But on the other hand this totally creeps me out. I am disgusted, that something so possibly sinister is being researched. Something with such a potential for misuse.

After reading this quote: "We will have a way to exchange information across millions of people without using keyboards or voice recognition devices or the type of interfaces that we normally use today," he said.

I just thought:

"We are the Borg. We will add your biological and technological distinctiveness to our own. Resistance is futile."

I think it would be difficult to find any scientific research that somebody, somewhere didn't consider to have sinister applications. If we discouraged anybody from doing any scientific research that seemed related to what some science fiction program showed a villain using in the future, we wouldn't have any scientific research left to encourage.

But it's been done to some extent. Here's an ongoing human project - twins with conjoined brain(s):


Tickle one and both know it. There's some discussion of shared personality also. In the end, They're just kids, with a little more sharing than others:


Every tool can be abused. This is not an argument against developing said tool.

And honestly, this isn't like the nuclear bomb. The benefits of a brain-to-brain communication tool vastly outweigh the possible harms.

How about the end of individual consciousness? What benefits could outweigh that?

Perhaps we should first establish the precise benefits of individual consciousness.

Benefit: "Me, conscious, alive!"

Or: Cogito, ergo sum. ;-)

However we feel about it individually. I am certain that in the long run Brain-Computer Interfaces are an inevitable outcome.

I also believe that becoming "Borg" is inevitable for at leas a subset of human population. Furthermore I think that it will be a good outcome. In the long run.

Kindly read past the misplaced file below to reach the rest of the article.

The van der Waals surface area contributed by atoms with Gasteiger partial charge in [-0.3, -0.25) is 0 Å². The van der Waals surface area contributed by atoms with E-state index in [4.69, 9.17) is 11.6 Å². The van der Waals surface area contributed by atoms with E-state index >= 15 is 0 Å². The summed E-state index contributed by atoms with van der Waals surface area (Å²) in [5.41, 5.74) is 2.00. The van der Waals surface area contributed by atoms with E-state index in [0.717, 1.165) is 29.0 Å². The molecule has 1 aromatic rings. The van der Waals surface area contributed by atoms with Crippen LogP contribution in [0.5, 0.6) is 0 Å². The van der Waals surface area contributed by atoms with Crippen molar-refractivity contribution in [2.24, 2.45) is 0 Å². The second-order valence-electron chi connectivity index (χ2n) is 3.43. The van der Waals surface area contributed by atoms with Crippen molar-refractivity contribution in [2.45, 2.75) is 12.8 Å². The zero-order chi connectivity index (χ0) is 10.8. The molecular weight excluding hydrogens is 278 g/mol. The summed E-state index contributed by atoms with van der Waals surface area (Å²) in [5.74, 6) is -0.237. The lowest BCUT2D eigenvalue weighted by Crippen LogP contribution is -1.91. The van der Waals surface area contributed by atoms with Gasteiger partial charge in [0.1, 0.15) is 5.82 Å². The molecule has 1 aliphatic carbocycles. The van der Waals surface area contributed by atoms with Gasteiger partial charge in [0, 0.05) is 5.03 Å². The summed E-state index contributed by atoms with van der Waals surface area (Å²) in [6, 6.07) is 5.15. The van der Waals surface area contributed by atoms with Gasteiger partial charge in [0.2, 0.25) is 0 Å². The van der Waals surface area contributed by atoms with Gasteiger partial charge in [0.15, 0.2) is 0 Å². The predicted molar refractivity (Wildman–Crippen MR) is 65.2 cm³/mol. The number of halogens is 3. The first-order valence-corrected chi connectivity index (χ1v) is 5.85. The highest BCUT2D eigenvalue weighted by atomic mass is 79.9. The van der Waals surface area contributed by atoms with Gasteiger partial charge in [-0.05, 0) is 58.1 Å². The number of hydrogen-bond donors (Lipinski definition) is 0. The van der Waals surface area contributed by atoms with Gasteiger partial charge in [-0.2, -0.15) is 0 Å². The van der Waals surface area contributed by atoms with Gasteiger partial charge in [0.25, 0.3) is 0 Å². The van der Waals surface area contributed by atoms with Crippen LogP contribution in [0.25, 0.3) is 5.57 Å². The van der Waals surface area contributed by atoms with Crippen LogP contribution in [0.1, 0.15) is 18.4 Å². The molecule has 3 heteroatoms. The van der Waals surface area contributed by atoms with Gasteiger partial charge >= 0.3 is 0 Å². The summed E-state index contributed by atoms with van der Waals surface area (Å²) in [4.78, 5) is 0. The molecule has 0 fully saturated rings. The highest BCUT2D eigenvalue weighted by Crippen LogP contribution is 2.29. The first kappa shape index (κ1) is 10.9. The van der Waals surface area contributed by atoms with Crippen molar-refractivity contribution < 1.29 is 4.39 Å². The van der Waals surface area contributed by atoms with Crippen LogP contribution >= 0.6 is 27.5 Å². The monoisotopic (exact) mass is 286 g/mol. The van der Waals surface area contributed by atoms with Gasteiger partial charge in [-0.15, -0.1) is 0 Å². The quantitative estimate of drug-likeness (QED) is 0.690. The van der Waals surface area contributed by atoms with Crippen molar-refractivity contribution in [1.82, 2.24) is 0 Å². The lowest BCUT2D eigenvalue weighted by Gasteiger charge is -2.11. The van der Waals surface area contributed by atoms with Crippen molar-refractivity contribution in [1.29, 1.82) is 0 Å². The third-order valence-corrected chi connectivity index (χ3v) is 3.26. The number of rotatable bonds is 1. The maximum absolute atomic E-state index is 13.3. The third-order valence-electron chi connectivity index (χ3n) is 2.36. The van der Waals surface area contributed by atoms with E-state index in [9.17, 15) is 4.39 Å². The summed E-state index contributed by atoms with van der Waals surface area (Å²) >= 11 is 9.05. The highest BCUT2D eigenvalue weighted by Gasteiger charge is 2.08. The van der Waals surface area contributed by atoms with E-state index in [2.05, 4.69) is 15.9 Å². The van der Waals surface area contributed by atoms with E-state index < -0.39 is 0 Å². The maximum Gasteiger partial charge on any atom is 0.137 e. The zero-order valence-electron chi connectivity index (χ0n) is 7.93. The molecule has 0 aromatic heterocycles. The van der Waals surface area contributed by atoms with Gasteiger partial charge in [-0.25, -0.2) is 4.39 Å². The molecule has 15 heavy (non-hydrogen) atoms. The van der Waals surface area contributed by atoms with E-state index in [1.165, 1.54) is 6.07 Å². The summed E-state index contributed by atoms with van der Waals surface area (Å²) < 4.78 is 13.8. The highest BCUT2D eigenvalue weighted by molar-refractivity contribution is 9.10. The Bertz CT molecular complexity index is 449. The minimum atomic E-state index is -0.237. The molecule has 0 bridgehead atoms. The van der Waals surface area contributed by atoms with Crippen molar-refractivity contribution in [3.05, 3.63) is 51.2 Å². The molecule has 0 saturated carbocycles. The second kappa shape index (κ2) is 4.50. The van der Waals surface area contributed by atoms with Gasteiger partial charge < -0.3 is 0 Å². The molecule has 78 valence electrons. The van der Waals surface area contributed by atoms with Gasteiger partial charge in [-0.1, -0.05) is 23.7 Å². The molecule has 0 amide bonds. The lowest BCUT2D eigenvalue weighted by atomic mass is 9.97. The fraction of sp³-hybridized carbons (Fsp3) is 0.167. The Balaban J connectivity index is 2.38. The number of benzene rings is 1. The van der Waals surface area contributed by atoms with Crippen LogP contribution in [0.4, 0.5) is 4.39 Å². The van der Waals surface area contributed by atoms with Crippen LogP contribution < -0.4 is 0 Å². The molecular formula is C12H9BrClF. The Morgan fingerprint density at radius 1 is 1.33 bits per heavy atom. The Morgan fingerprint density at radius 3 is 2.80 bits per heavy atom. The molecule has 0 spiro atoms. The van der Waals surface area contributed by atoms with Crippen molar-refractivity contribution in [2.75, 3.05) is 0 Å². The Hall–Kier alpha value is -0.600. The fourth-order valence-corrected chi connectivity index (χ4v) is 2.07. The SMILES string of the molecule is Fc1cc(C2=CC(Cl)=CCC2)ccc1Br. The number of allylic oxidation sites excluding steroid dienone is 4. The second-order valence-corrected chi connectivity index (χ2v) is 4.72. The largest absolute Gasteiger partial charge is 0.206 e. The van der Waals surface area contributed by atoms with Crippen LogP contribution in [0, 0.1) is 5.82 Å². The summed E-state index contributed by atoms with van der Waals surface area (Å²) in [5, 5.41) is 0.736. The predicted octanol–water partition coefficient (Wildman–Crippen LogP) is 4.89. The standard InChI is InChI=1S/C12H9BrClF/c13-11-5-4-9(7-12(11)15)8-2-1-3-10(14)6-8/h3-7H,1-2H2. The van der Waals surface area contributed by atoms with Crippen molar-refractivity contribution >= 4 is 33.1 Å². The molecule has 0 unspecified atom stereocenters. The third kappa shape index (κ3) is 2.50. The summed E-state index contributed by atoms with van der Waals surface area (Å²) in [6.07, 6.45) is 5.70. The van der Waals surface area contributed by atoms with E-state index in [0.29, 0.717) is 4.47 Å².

I would prefer our technology to be tools we can put away at any moment.

A wire popping out of my head makes that a bit hard.

Modern (civilized) human already has tons "wires" sticking out of his head. We are far beyond the level where we could part ways with our technology.

I think you are forgetting the upside to this.

Imagine what it does for peoples empathy when they can feel each others pain.

What you're describing also sounds like an effective psychological weapon. It depends on the application but I can imagine (not condone, but imagine) this being mandatory for, say, felony offenders in a prison setting. You've got nothing to do but sit in a cell awash in a cold tide of human suffering.

Especially if this technology becomes advanced to the point that you don't need the network directly, and you can just in essence record someone's emotional state then broadcast it. Instant purgatory.

Then again, if you can feel someone else's pain, presumably you can feel their pleasure too...

That sounds like something out of A Clockwork Orange! Scary indeed.

A prison where the prisoners constantly feel dread and suffering? Welcome to Azkaban.

How about, "Welcome to Prison?"

Imagine how addictive it will be when they can experience the intense emotions of a person being tortured or killed, without any danger to one's self.